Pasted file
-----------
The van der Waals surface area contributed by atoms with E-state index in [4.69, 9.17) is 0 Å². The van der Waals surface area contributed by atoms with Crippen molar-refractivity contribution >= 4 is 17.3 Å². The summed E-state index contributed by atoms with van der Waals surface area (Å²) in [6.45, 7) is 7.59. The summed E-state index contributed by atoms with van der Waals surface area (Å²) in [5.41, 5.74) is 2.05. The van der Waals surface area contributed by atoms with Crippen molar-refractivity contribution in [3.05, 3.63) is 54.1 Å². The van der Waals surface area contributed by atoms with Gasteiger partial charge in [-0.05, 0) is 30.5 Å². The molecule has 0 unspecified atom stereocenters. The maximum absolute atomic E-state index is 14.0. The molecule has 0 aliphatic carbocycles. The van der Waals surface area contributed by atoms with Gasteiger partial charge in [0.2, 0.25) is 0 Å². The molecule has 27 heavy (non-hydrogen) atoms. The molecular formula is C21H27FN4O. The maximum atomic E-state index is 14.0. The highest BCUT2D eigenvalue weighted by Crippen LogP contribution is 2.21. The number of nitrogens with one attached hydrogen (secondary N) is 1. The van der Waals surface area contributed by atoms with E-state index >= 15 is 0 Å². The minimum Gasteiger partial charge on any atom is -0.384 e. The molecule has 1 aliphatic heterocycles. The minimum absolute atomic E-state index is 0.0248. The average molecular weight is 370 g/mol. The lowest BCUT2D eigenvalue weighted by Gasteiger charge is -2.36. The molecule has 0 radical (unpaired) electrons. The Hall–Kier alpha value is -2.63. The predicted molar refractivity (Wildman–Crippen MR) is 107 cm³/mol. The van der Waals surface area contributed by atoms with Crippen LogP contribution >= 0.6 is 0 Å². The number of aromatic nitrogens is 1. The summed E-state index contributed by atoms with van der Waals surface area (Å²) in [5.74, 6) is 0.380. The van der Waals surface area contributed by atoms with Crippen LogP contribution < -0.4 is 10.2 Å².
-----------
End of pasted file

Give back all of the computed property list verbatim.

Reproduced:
The van der Waals surface area contributed by atoms with E-state index in [4.69, 9.17) is 0 Å². The van der Waals surface area contributed by atoms with Crippen molar-refractivity contribution >= 4 is 17.3 Å². The summed E-state index contributed by atoms with van der Waals surface area (Å²) in [6.45, 7) is 7.59. The summed E-state index contributed by atoms with van der Waals surface area (Å²) in [5.41, 5.74) is 2.05. The van der Waals surface area contributed by atoms with Crippen molar-refractivity contribution in [3.05, 3.63) is 54.1 Å². The van der Waals surface area contributed by atoms with Gasteiger partial charge in [-0.05, 0) is 30.5 Å². The molecule has 0 unspecified atom stereocenters. The maximum absolute atomic E-state index is 14.0. The molecule has 0 aliphatic carbocycles. The van der Waals surface area contributed by atoms with Gasteiger partial charge in [0.2, 0.25) is 0 Å². The molecule has 27 heavy (non-hydrogen) atoms. The molecular formula is C21H27FN4O. The maximum atomic E-state index is 14.0. The highest BCUT2D eigenvalue weighted by Crippen LogP contribution is 2.21. The number of nitrogens with one attached hydrogen (secondary N) is 1. The van der Waals surface area contributed by atoms with E-state index >= 15 is 0 Å². The minimum Gasteiger partial charge on any atom is -0.384 e. The molecule has 1 aliphatic heterocycles. The minimum absolute atomic E-state index is 0.0248. The average molecular weight is 370 g/mol. The lowest BCUT2D eigenvalue weighted by Gasteiger charge is -2.36. The molecule has 0 radical (unpaired) electrons. The Hall–Kier alpha value is -2.63. The predicted molar refractivity (Wildman–Crippen MR) is 107 cm³/mol. The van der Waals surface area contributed by atoms with Crippen LogP contribution >= 0.6 is 0 Å². The number of aromatic nitrogens is 1. The summed E-state index contributed by atoms with van der Waals surface area (Å²) in [5.74, 6) is 0.380. The van der Waals surface area contributed by atoms with Crippen LogP contribution < -0.4 is 10.2 Å².